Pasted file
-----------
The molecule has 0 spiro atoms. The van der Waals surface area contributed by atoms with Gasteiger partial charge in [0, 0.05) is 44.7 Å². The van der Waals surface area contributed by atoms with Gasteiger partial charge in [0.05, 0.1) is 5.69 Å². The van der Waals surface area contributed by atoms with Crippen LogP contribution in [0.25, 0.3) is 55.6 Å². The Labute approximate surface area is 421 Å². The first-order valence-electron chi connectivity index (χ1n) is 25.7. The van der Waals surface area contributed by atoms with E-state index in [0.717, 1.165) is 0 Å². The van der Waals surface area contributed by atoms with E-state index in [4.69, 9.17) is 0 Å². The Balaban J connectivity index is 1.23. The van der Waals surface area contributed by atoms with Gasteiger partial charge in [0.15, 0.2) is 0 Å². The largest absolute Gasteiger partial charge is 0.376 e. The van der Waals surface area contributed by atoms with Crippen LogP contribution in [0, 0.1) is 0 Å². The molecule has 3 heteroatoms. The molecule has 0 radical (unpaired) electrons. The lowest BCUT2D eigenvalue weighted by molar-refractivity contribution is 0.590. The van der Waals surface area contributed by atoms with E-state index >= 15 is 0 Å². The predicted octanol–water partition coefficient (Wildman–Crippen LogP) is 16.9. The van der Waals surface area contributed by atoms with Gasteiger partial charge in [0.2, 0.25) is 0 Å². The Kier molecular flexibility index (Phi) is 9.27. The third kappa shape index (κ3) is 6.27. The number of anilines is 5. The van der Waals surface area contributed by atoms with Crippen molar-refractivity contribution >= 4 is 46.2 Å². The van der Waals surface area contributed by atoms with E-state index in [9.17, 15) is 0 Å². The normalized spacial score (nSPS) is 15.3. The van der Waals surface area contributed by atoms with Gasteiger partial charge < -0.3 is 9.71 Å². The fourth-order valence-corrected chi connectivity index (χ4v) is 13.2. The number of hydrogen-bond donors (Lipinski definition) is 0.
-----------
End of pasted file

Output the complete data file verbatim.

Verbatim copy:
The molecule has 0 spiro atoms. The van der Waals surface area contributed by atoms with Gasteiger partial charge in [0, 0.05) is 44.7 Å². The van der Waals surface area contributed by atoms with Gasteiger partial charge in [0.05, 0.1) is 5.69 Å². The van der Waals surface area contributed by atoms with Crippen LogP contribution in [0.25, 0.3) is 55.6 Å². The Labute approximate surface area is 421 Å². The first-order valence-electron chi connectivity index (χ1n) is 25.7. The van der Waals surface area contributed by atoms with E-state index in [0.717, 1.165) is 0 Å². The van der Waals surface area contributed by atoms with E-state index in [4.69, 9.17) is 0 Å². The Balaban J connectivity index is 1.23. The van der Waals surface area contributed by atoms with Gasteiger partial charge in [0.15, 0.2) is 0 Å². The largest absolute Gasteiger partial charge is 0.376 e. The van der Waals surface area contributed by atoms with Crippen LogP contribution in [0, 0.1) is 0 Å². The molecule has 3 heteroatoms. The molecule has 0 radical (unpaired) electrons. The lowest BCUT2D eigenvalue weighted by molar-refractivity contribution is 0.590. The van der Waals surface area contributed by atoms with E-state index >= 15 is 0 Å². The predicted octanol–water partition coefficient (Wildman–Crippen LogP) is 16.9. The van der Waals surface area contributed by atoms with Gasteiger partial charge in [0.2, 0.25) is 0 Å². The Kier molecular flexibility index (Phi) is 9.27. The third kappa shape index (κ3) is 6.27. The number of anilines is 5. The van der Waals surface area contributed by atoms with Crippen molar-refractivity contribution >= 4 is 46.2 Å². The van der Waals surface area contributed by atoms with E-state index in [9.17, 15) is 0 Å². The normalized spacial score (nSPS) is 15.3. The van der Waals surface area contributed by atoms with Gasteiger partial charge < -0.3 is 9.71 Å². The fourth-order valence-corrected chi connectivity index (χ4v) is 13.2. The number of hydrogen-bond donors (Lipinski definition) is 0.